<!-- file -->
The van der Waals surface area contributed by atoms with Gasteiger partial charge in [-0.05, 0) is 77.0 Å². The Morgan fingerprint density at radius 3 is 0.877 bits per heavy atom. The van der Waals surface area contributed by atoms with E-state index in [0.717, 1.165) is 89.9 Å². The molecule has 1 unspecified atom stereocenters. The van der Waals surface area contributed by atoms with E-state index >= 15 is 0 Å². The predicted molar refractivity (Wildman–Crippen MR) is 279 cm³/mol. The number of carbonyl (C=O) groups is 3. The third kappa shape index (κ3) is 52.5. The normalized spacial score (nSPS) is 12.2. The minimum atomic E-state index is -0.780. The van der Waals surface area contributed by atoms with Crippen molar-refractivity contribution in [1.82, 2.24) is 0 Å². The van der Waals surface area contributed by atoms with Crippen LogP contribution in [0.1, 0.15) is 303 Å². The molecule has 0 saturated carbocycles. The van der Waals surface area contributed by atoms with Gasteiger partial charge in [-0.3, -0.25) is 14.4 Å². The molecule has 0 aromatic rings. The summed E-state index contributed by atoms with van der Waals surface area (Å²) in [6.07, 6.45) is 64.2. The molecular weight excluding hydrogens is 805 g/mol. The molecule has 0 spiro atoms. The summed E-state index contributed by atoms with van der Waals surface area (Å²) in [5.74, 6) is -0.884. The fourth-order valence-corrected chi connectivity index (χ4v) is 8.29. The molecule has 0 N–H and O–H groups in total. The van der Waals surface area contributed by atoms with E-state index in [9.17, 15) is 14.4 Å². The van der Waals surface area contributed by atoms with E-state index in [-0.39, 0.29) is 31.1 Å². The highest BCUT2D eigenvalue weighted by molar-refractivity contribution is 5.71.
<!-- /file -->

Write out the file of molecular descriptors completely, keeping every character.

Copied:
The van der Waals surface area contributed by atoms with Gasteiger partial charge in [-0.05, 0) is 77.0 Å². The Morgan fingerprint density at radius 3 is 0.877 bits per heavy atom. The van der Waals surface area contributed by atoms with E-state index in [0.717, 1.165) is 89.9 Å². The molecule has 1 unspecified atom stereocenters. The van der Waals surface area contributed by atoms with E-state index >= 15 is 0 Å². The predicted molar refractivity (Wildman–Crippen MR) is 279 cm³/mol. The number of carbonyl (C=O) groups is 3. The third kappa shape index (κ3) is 52.5. The normalized spacial score (nSPS) is 12.2. The minimum atomic E-state index is -0.780. The van der Waals surface area contributed by atoms with Crippen molar-refractivity contribution in [1.82, 2.24) is 0 Å². The van der Waals surface area contributed by atoms with Crippen LogP contribution in [0.1, 0.15) is 303 Å². The molecule has 0 saturated carbocycles. The van der Waals surface area contributed by atoms with Gasteiger partial charge in [-0.3, -0.25) is 14.4 Å². The molecule has 0 aromatic rings. The summed E-state index contributed by atoms with van der Waals surface area (Å²) in [6.07, 6.45) is 64.2. The molecular weight excluding hydrogens is 805 g/mol. The molecule has 0 spiro atoms. The summed E-state index contributed by atoms with van der Waals surface area (Å²) in [5.74, 6) is -0.884. The fourth-order valence-corrected chi connectivity index (χ4v) is 8.29. The molecule has 0 N–H and O–H groups in total. The van der Waals surface area contributed by atoms with E-state index in [9.17, 15) is 14.4 Å². The van der Waals surface area contributed by atoms with E-state index in [-0.39, 0.29) is 31.1 Å². The highest BCUT2D eigenvalue weighted by molar-refractivity contribution is 5.71.